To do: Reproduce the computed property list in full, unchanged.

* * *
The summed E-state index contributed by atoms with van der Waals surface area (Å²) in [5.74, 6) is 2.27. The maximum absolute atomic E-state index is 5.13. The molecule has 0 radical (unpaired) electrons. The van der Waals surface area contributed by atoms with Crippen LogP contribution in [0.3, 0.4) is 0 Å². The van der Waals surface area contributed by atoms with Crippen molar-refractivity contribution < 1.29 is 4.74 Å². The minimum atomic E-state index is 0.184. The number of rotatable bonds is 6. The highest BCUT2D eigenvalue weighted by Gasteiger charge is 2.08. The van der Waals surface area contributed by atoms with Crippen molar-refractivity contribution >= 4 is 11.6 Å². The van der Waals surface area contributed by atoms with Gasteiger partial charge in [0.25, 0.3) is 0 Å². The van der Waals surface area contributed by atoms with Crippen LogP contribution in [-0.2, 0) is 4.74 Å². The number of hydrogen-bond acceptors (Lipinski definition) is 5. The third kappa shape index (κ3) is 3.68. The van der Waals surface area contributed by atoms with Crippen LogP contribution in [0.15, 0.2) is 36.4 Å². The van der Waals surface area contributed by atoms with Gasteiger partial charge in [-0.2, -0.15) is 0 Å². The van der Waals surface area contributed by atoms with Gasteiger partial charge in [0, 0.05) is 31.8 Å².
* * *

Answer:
The summed E-state index contributed by atoms with van der Waals surface area (Å²) in [5.74, 6) is 2.27. The maximum absolute atomic E-state index is 5.13. The molecule has 0 radical (unpaired) electrons. The van der Waals surface area contributed by atoms with Crippen LogP contribution in [0.3, 0.4) is 0 Å². The van der Waals surface area contributed by atoms with Crippen molar-refractivity contribution < 1.29 is 4.74 Å². The minimum atomic E-state index is 0.184. The number of rotatable bonds is 6. The highest BCUT2D eigenvalue weighted by Gasteiger charge is 2.08. The van der Waals surface area contributed by atoms with Crippen molar-refractivity contribution >= 4 is 11.6 Å². The van der Waals surface area contributed by atoms with Gasteiger partial charge in [0.25, 0.3) is 0 Å². The van der Waals surface area contributed by atoms with Crippen LogP contribution in [-0.2, 0) is 4.74 Å². The number of hydrogen-bond acceptors (Lipinski definition) is 5. The third kappa shape index (κ3) is 3.68. The van der Waals surface area contributed by atoms with Crippen LogP contribution in [0.15, 0.2) is 36.4 Å². The van der Waals surface area contributed by atoms with Gasteiger partial charge in [-0.2, -0.15) is 0 Å². The van der Waals surface area contributed by atoms with Gasteiger partial charge in [0, 0.05) is 31.8 Å².